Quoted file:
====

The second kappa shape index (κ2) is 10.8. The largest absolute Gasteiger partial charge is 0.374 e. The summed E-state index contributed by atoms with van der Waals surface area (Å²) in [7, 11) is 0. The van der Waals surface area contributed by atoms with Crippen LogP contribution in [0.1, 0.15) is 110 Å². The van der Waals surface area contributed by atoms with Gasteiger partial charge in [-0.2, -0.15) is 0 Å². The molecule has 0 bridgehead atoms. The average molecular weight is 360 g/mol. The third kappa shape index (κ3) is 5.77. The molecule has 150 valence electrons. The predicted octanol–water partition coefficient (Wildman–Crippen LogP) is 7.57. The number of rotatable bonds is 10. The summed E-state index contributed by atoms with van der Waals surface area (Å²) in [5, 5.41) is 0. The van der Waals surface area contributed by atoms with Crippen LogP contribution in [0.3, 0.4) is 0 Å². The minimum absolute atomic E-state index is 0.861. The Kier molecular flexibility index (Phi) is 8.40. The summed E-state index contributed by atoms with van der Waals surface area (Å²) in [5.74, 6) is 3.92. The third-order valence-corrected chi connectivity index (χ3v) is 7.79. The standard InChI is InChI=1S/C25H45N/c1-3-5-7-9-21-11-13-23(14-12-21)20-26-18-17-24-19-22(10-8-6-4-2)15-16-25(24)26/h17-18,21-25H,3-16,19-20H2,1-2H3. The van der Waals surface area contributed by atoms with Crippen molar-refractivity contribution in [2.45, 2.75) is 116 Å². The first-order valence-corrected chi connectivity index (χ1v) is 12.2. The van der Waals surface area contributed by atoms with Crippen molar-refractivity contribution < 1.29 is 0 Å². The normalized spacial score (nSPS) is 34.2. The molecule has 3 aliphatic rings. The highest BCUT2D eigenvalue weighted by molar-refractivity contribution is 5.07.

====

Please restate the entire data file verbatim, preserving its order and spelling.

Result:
The second kappa shape index (κ2) is 10.8. The largest absolute Gasteiger partial charge is 0.374 e. The summed E-state index contributed by atoms with van der Waals surface area (Å²) in [7, 11) is 0. The van der Waals surface area contributed by atoms with Crippen LogP contribution in [0.1, 0.15) is 110 Å². The van der Waals surface area contributed by atoms with Gasteiger partial charge in [-0.2, -0.15) is 0 Å². The molecule has 0 bridgehead atoms. The average molecular weight is 360 g/mol. The third kappa shape index (κ3) is 5.77. The molecule has 150 valence electrons. The predicted octanol–water partition coefficient (Wildman–Crippen LogP) is 7.57. The number of rotatable bonds is 10. The summed E-state index contributed by atoms with van der Waals surface area (Å²) in [5, 5.41) is 0. The van der Waals surface area contributed by atoms with Crippen LogP contribution in [0.3, 0.4) is 0 Å². The minimum absolute atomic E-state index is 0.861. The Kier molecular flexibility index (Phi) is 8.40. The summed E-state index contributed by atoms with van der Waals surface area (Å²) in [5.74, 6) is 3.92. The third-order valence-corrected chi connectivity index (χ3v) is 7.79. The standard InChI is InChI=1S/C25H45N/c1-3-5-7-9-21-11-13-23(14-12-21)20-26-18-17-24-19-22(10-8-6-4-2)15-16-25(24)26/h17-18,21-25H,3-16,19-20H2,1-2H3. The van der Waals surface area contributed by atoms with Crippen molar-refractivity contribution in [2.45, 2.75) is 116 Å². The first-order valence-corrected chi connectivity index (χ1v) is 12.2. The van der Waals surface area contributed by atoms with Crippen molar-refractivity contribution < 1.29 is 0 Å². The normalized spacial score (nSPS) is 34.2. The molecule has 3 aliphatic rings. The highest BCUT2D eigenvalue weighted by molar-refractivity contribution is 5.07.